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Bernie Sanders ne arată de ce Donald Trump o va bate pe Hillary Clinton (engleză)
Bernie is showing The Donald where to beat Hillary
Hillary Clinton shouldn’t be so quick to write off her recent string of Rust Belt losses to Bernie Sanders. While they won’t spell an upset in the Democratic primary, they do portend similar losses in the general election to Donald Trump, who has a wide lead over her on the issue of handling jobs and the economy.
Exit polls in West Virginia and Indiana show Democratic voters see jobs and the economy as the top issues facing the country, and they think global trade is hurting American workers. Growing anxiety over the economy, which is softening in President Obama’s final year, propelled Sanders over Clinton in these and other states — and it’s an issue perfectly tailored for Trump’s blue-collar billionaire populism.
A whopping nine in 10 voters in the West Virginia primary said they’re worried about the economy, and 52 percent of them went for Sanders. Only 34 percent favored Clinton on that issue. More than half say trade with other countries costs US jobs, and 54 percent of them voted for Sanders.
Likewise, 84 percent of those who voted in Indiana’s Democratic primary said they’re worried about the direction of the economy. Most of them favored Sanders over Clinton (57 percent to 43 percent). Nearly half say trade robs US workers of jobs, and 54 percent of them voted for Sanders.
Exit polling found similar results in Sanders’ Michigan and Wisconsin upsets. And though Clinton won Pennsylvania, she lost 47 percent to 52 percent to Sanders among Keystone State voters who say they’re “very worried about the direction of the economy over the next few years.”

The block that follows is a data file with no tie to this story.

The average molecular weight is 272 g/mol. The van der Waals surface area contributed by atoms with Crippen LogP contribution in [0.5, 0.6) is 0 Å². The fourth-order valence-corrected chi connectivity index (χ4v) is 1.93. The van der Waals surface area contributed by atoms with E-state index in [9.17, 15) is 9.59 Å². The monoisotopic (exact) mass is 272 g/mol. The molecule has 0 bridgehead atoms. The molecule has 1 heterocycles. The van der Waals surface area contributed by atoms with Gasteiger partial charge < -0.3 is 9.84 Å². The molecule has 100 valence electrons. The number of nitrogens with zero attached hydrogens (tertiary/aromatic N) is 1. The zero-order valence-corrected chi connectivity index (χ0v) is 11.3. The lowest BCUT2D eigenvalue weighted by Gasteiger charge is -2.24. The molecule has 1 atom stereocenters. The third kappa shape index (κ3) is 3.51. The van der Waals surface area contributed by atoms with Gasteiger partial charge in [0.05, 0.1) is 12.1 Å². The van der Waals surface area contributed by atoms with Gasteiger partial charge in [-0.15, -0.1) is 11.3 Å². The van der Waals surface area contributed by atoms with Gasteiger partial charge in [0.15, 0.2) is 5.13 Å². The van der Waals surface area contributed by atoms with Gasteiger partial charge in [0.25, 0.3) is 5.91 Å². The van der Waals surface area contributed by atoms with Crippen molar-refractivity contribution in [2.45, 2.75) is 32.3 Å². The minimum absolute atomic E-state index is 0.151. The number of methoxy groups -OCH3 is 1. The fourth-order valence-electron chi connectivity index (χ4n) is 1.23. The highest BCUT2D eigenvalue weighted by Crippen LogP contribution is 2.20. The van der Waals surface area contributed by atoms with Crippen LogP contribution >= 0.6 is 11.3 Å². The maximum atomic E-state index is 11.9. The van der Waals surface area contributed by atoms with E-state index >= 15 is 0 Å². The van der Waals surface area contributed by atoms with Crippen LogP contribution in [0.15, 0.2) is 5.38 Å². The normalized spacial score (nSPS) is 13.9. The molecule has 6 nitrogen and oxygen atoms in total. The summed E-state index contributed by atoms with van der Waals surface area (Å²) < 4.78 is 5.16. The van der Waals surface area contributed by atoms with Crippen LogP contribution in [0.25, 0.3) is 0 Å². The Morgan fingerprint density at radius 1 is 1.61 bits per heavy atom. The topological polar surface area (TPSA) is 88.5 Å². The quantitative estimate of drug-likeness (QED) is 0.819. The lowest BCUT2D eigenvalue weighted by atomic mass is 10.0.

Pennsylvania is a must-win for Clinton in the general. Democrats held it in the last two elections. But Trump is increasingly popular there. In a new Quinnipiac poll, Pennsylvania voters by 51 percent to 42 percent said that Trump would do a better job than Clinton handling the economy. In a head-to-head match-up overall, the two virtually tied.
In another critical Rust Belt state — Ohio — Trump edges Clinton 43 percent to 39 percent, thanks to Trump crushing Clinton on jobs and the economy (52 percent to 40 percent). A win there would be pivotal for Republicans, who lost Ohio in 2008 and 2012.
To hold any lead, however, Trump would have to poach a large share of Sanders voters. Is that possible? At least one poll says yes. Nearly half the voters in the West Virginia Democratic primary who backed Sanders say they would vote for Trump in November, CBS News found. Only 23 percent say they’d support Clinton.
Of course, the poll reflects anger at Clinton over her recent vow to “put a lot of coal miners and coal companies out of business.” Clinton tried to walk it back, even apologizing directly to coal families, but they aren’t forgiving her.
And they won’t forget come November. Even some local Democratic officials have declared she’s “not welcome in our town.” Trump, on the other hand, is wildly popular in Coal Country, as well as the Rust Belt.
If Pennsylvania Democrats join West Virginia in turning on Clinton, it could be all over for Democrats. It’s not unlikely: The whole Appalachian region — which covers not only West Virginia but portions of Pennsylvania, Ohio, Virginia and North Carolina — has been trending away from Democrats on the local level, as liberals escalate their eco-wars on coal and fracking.Ironically, Clinton risks losing the blue-collar voters who made up the base of her supporters in 2008 — the same voters Obama maligned as uneducated rubes who bitterly “cling” to their guns and Bibles. Now they’re Trump voters. And they don’t like the economic policies or record Clinton’s inheriting from Obama. The more she defends them, with the same air of indifference as Obama, the more vulnerable she looks. Almost 25 years ago, a political upstart named Bill Clinton beat President George H.W. Bush by focusing on jobs and the economy, reciting like a mantra, “It’s the economy, stupid!” Trump may use that same playbook to defeat Bill’s wife.
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